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Vulnerable Fauna Reporting
Some examples of vulnerable fauna likely to be seen in the area are shown below, please click on the "Report a Sighting" button to report a sighting.
The report sighting button can also be used for fauna not pictured here.
Australasian Bittern (C) John Barkla 2006 birdlifephotography.org.au Also known as the Brown Bittern, this heron feeds on small animals, frogs and insects. It lives and nests in dense clumps of reeds.The male has a distinct booming call that may be heard at dawn and or dusk.
Helmeted Honeyeater (C) Lindsay McNaught Between 17-23cm long, this honeyeater feeds on invertebrates, nectar, eucalypt and other plant sap. Key habitat elements include dense vegetation along riverbanks, closely spaced eucalypt stems and trees with peeling bark.
Azure Kingfisher (C) Brian O'Leary 2015 birdlifephotography.org.au A small kingfisher, roughly 17-19cm in size. It's habitat includes banks of vegetated creeks, swamps, dams and lakes feeding off small fish, freshwater yabbies and insects. It will often bash its prey against a perch before swallowing head first.
Sooty Owl (C) Robert Black 2014 birdlifephotography.com.au A medium to large Owl between 37-43cm. Their call is a piercing shriek that can last for a couple of seconds. They can be found in moist forest areas with tree ferns and smooth barked gum trees although will often hunt in drier areas. They are thought to remain in the same area throughout their adult lives.
Habitat includes forests, timbered waterways and open country surrounding these areas. The main requirement is for tall trees with hollows in which to nest. They often hunt early in the evening preying on small mammals, rodents and insects. They are generally larger and darker than the similar looking Barn Owl.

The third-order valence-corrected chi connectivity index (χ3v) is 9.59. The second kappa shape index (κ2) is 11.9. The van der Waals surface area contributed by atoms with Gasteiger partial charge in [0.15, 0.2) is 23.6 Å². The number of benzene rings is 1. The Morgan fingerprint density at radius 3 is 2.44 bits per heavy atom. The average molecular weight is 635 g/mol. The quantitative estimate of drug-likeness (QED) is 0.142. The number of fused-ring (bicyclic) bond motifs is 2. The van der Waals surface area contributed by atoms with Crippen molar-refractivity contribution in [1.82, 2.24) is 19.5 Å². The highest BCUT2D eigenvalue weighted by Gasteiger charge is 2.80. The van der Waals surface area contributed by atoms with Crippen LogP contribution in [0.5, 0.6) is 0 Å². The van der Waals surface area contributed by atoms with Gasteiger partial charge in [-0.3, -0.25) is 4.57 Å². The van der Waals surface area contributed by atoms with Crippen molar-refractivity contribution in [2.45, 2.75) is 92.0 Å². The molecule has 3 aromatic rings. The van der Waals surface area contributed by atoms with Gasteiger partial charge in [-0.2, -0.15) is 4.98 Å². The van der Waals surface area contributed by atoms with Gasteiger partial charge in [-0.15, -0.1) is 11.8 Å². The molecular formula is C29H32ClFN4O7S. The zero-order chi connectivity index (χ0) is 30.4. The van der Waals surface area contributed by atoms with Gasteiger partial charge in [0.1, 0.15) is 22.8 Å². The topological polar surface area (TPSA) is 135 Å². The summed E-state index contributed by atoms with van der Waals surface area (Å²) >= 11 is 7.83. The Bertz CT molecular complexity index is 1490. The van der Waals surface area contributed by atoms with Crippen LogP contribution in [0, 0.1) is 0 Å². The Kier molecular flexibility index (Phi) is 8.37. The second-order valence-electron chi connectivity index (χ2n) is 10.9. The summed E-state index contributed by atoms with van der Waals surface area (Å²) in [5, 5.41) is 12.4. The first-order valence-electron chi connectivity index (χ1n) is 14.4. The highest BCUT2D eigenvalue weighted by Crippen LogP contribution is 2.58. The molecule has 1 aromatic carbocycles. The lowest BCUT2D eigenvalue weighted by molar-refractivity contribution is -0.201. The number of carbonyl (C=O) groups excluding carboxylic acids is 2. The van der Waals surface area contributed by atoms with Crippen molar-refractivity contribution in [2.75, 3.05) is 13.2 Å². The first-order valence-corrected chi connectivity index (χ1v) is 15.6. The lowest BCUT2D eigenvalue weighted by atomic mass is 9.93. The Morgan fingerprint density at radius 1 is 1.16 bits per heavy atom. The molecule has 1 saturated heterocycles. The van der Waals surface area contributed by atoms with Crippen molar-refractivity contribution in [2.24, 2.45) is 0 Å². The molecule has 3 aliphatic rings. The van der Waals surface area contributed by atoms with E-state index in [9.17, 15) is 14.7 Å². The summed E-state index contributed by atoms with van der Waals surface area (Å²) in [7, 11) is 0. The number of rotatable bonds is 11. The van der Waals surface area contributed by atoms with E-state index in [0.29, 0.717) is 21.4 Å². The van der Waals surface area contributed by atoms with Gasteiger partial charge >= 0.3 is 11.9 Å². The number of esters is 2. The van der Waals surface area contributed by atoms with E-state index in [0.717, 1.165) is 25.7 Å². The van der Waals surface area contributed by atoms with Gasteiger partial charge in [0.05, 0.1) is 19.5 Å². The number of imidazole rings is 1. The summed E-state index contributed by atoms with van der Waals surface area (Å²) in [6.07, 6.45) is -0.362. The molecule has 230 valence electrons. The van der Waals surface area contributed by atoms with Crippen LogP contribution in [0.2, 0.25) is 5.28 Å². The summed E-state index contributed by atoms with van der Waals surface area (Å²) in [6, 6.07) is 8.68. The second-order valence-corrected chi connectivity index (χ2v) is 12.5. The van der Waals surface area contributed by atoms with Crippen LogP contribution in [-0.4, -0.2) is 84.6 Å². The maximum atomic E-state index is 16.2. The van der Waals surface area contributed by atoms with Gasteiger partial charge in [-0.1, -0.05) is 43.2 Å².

Barking Owl (C) Robert Black 2014 birdlifephotography.org.au A medium sized owl, it has a remarkably dog-like barking call. It is roughly 35-45cm long and is generally nocturnal but sometimes calls during the day on duller winter days. Usually found in pairs, they are attracted to water for an early morning bath. They prey on many types of birds and small mammals.
Powerful Owl (C) Sonja Ross 2014 birdlifephotography.org.au Typically found in open forests and sheltered gullies with dense under stories. Nests are often a vertical hollow in large old trees. They are carnivores feeding on medium to large tree dwelling mammals but will also swoop down to prey on rabbits and small marsupials.
Royal Spoonbill (C) Rodger Scott 2015 birdlifephotography.org.au A large water bird typically found in fresh/saltwater wetlands and intertidal mudflats but it will also use wetlands such as dams. It feeds mainly on fish, shrimps and aquatic insects sweeping its bill side to side in shallow water (less than 40cm deep). It always flies with its head extended.
Blue-billed Duck (C) William Betts 2014 birdlifephotography.org.au Males have a large scooped light blue bill and a dark tail with stiff pointed feathers. Mostly aquatic they are often found on large freshwater dams and lakes in Autumn and are seldom seen on land.
Southern Brown Bandicoot
Southern Brown Bandicoot (C) Geoff Lockwood A small marsupial, approximately 30-33cm in size with a tail 10-12cm long. It lives in scrubby low ground cover and emerges at night to feed on insects worms and plants.
Lace Monitor (C) Geoff Lockwood Also known as a Lace Goanna, they can grow up to 2.1 meters in length and are mainly active from September to May. They shelter under fallen trees or in hollows during the cold months. They will feed on reptiles, small mammals, birds and their eggs as well as the carcasses of dead wildlife. They have been known to raid chicken coops and rubbish bins. Females will lay between 4 and 14 eggs in termite nests during spring or summer.
Other Fauna Sightings
Seen any Interesting Fauna that's not pictured here? You can also use the 'Report a SIGHTING' button to report any sightings of fauna not pictured here. When nominating the fauna sighted, just select "other" in the report sighting form.
Thanks to Birdlifephotography.org.au and those that generously donated images for our gallery. Written information gathered from Wikepedia.
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